• Medium and large poultry farms must be at least 1,000 m. away from built-up areas (residential, commercial, institutional and industrial) while a small scale must be at least 500 m. away from these areas.
VII. Feeding Management
• Broiler-commercial rations are fed to the birds during the first 5 weeks and from then on are replaced by the broiler-finisher ration.
• All purpose straight broiler ration is fed from the start to the marketing age of eight weeks.
• Commercial broiler feeds contain additives considered to be grown-promoting substances. Feed additives make broiler production profitable and help broiler farmer control diseases.
VIII. Health Management
• The most economical and ideal method to control diseases could be achieved by proper management, good sanitation, and having an effective vaccination program. Consult a veterinarian for a program suited to your business operation.
• Alternative market outlets should be surveyed even before deciding to start a broiler business to ensure a ready market at the time of harvest. Marketing arrangements with local hotels, restaurants, cafeterias, institutional buyers, and grocery stores with freezers may be made.
• Producers may form associations or market cooperatives so that they could agree on a common price. Organized
producers have bargaining power with regard to their selling prices.
• Producers are advised to compute which is more profitable to sell, the birds dressed or live, and whether to sell at the farm or in the market.
• The broilers should be sold at optimum weight (1.6-1.9 kg. live weight).
X. Estimated Income per Batch (42-45 days) (Note: Income may vary)
* Net of 4% mortality rate
** Based on DA-BAI figures as of Feb 2, 2009
XI. Ecological Implications
Livestock production impacts on the environment through possible effects on surface and ground water quality, gas emissions from animal wastes, and unpleasant odors arising from the enterprise. Manure management is less problematic in poultry enterprises, where manure management does not usually entail wet disposal as in piggery enterprises, and where the chicken dung is often routinely collected for conversion into organic fertilizer or fish feeds. Gases emitted in livestock enterprises include ammonia, carbon dioxide, methane, and nitrous oxide. The latter three contribute to atmospheric changes that lead to global warming. Unpleasant odors emanating from a livestock enterprise are a function of the scale of operation and sound manure management.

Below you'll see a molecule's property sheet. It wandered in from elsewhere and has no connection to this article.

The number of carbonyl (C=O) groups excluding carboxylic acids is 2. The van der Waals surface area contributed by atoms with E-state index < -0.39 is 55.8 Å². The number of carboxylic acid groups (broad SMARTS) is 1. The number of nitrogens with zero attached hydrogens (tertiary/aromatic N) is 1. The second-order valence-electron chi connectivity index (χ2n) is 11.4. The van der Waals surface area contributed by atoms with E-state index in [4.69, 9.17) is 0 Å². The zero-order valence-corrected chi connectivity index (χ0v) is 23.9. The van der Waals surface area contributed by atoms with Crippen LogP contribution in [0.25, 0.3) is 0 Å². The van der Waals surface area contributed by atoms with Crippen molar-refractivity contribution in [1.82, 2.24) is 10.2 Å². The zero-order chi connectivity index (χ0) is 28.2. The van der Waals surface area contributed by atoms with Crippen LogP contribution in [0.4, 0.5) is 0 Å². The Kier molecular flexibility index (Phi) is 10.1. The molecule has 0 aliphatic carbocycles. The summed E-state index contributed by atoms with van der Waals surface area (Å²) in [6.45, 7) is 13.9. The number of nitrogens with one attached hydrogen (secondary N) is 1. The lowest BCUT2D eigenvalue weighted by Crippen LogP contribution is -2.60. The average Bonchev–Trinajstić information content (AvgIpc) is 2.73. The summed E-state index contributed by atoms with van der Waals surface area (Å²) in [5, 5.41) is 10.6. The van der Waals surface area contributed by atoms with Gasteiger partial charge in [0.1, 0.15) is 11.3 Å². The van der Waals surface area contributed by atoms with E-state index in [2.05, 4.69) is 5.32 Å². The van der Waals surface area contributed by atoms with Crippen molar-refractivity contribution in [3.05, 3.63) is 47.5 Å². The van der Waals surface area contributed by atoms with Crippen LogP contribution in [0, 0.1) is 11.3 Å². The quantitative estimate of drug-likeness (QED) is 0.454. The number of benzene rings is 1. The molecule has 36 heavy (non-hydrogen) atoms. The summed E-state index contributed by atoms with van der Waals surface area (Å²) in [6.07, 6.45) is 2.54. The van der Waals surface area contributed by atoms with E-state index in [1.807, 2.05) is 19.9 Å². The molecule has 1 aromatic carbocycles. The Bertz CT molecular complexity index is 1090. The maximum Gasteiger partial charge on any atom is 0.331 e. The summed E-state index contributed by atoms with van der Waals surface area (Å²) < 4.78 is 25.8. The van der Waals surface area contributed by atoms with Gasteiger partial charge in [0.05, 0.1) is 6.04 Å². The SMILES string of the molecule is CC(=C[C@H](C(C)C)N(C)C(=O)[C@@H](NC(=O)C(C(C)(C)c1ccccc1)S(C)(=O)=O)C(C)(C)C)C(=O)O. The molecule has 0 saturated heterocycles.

It is likely that the increasing scale of operation in livestock enterprises in the past years has also intensified the adverse environmental impacts of the industry. The challenge is to constantly develop more efficient and effective technologies for managing animal wastes tailored to different scales of production, even as various means of converting such wastes to useful products (e.g. biogas, fertilizer) have been in use for many years.
XII. Business Registration Requirements
1. Business Name Registration
From the Department of Trade and Industry (DTI) provincial office of the province where the business is located
Validity: 5 years
2. Barangay Clearance
From the barangay office, which has jurisdiction over the area where the business is located
3. Mayor’s Permit and License / Sanitary Permit
From the local government which has jurisdiction over the area where the business is located
Validity: 1 year
4. Tax Identification Number (TIN)
From the Bureau of Internal Revenue (BIR) National Office
Diliman, Quezon City or from the nearest BIR Office in your locality
5. Environmental Compliance Certificate
Department of Environment and Natural Resources (DENR)
Visayas Avenue, Diliman, Quezon City
Telephone No.:: (632) 929.6626
Agricultural Credit Policy Council (ACPC)
28/F, One San Miguel Avenue Building
San Miguel Avenue, Ortigas Center Pasig City
Telephone Nos.: 634.3326 / 634.3320 to 21
Land Bank of the Philippines (LBP)
Head Office: 1598 M. H. Del Pilar cor. Dr. J. Quintos Sts. Malate, Manila
Telephone Nos.: 522.0000 / 551.2200
Development Bank of the Philippines (DBP)
Head Office: Sen. Gil J. Puyat Avenue cor. Makati Avenue, Makati City
Telephone No.: 818.9511 (connect to SME Department)
XIV. Technical Assistance
Department of Agriculture
Bureau of Animal Industry (DA-BAI)
Visayas Avenue, Diliman, Quezon City
Telephone No.: (632) 926.6883
Fax No.: 927.0971
Technology Resource Center (TRC)
2/F Jacinta II Bldg., EDSA Guadalupe, Makati City (beside Metro Manila Development Authority-MMDA)
Telephone No.: (632) 727.6205
Philippine Association of Broiler Integrators, Inc. (PABI)
c/o San Miguel Foods, Inc.
18/F, JMT Building, ADB Avenue, Ortigas Center, Pasig City
Telephone No.: 634.1010
Sources of Information:
Department of Agriculture (DA)
Livestock Development Council
Housing and Land Use Regulatory Board (HLURB) Implementing Rules and Regulations to Govern the Processing of Applications for Locational Clearance of Poultry and Piggery
Agri Business Week
Food and Agriculture Organization-United Nations website